The Federalist looks at the increasingly uncomfortable amalgamation of LGB and T, by way of an interview with a gay man who posted a change.org petition to “drop the T.” It won’t happen, of course, but the interview raises some interesting points. The petitioner (he asked to remain anonymous out of fear of retaliation from the trans movement) notes, for instance:
To me, the LGB movement, with its celebration of all types of gay men and women, such as bears, leather daddies, drag queens, diesel dykes, lipstick lesbians, etc., has always been about expanding and re-defining concepts of gender; the trans movement, on the other hand, appears to be about re-asserting and codifying traditional concepts of gender.
The initial discussion is about the Stonewall narrative, and interviewer David Marcus asks:
I was at the Stonewall twenty-fifth anniversary march in 1994, and at that time we all thought we had a pretty good idea of what had happened at Stonewall. The Stonewall veterans— mostly gay, white men—were viewed as heroic. In the new version of events, the gay, white men at the riot are presented as weak followers, not primary actors. Why do you think so many established gay outlets have so easily accepted this narrative that echoes some of the worst stereotypes about gay men?
To which the petitioner replies:
I think there’s a general desire to find heroes in the past that aren’t the usual white guy, and I understand that completely, as a gay kid looking to find gay heroes in a heteronormative history myself. But you can’t alter history to make you feel better, and doing so by twisting a narrative so that heroic men become weak, dithering non-actors in an event is disrespectful to them and ultimately to yourself.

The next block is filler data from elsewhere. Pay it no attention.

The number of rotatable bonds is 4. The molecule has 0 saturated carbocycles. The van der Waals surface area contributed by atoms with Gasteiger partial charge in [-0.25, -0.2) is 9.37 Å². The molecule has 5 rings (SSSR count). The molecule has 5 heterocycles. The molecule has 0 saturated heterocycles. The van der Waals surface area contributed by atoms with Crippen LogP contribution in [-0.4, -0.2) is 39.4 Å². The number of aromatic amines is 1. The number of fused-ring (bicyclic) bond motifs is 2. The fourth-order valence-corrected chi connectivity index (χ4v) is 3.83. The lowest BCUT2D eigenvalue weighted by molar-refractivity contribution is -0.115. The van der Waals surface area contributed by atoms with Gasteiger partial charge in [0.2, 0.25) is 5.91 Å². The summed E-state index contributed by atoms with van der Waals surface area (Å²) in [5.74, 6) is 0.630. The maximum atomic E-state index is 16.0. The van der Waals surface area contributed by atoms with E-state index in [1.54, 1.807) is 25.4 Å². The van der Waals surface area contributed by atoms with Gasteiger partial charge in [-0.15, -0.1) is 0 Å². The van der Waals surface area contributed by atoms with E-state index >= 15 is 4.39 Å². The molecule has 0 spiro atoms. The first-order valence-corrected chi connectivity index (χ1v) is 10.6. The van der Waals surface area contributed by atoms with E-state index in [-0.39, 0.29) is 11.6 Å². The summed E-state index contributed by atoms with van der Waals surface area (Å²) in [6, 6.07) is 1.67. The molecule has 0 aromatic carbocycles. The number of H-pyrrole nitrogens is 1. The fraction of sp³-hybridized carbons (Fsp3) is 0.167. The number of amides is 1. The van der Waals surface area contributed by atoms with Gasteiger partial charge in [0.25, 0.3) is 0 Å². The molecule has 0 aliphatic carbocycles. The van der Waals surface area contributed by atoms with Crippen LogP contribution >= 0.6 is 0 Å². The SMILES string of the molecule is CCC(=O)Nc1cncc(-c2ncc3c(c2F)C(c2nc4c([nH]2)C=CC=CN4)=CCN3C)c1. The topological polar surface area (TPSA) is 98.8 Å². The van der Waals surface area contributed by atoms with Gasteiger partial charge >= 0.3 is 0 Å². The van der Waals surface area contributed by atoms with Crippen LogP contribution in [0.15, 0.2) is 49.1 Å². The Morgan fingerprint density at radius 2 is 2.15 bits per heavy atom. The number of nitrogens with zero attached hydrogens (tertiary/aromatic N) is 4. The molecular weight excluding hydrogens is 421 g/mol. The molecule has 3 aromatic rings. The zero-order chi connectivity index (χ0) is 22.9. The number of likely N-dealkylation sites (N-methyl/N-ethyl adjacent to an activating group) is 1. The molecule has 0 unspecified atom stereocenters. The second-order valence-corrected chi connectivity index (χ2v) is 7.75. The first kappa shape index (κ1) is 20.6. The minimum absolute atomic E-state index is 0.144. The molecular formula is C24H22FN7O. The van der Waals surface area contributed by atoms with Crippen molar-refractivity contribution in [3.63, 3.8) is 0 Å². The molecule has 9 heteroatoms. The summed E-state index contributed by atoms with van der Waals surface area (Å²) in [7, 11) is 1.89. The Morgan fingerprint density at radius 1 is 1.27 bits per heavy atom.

More. David Marcus has more to say at The Federalist website, Gay Versus Trans Bar Fight Breaks Out Over ‘Stonewall’:
Consider the accounts of the white, gay men interviewed for an AARP video celebrating the fiftieth anniversary of Stonewall. They are quite clear about what led them to riot. It wasn’t the actions of the small number of transvestites that led them to fight back. It was the actions of the police, the frustration of being left behind in a nation that was slowly embracing civil rights. It was the moment when they refused to be cowed by a culture that condemned the very essence of who they were.
Let us be clear that those who accuse “Stonewall,” the movie, of whitewashing and cis-washing the events of that night are calling these men liars.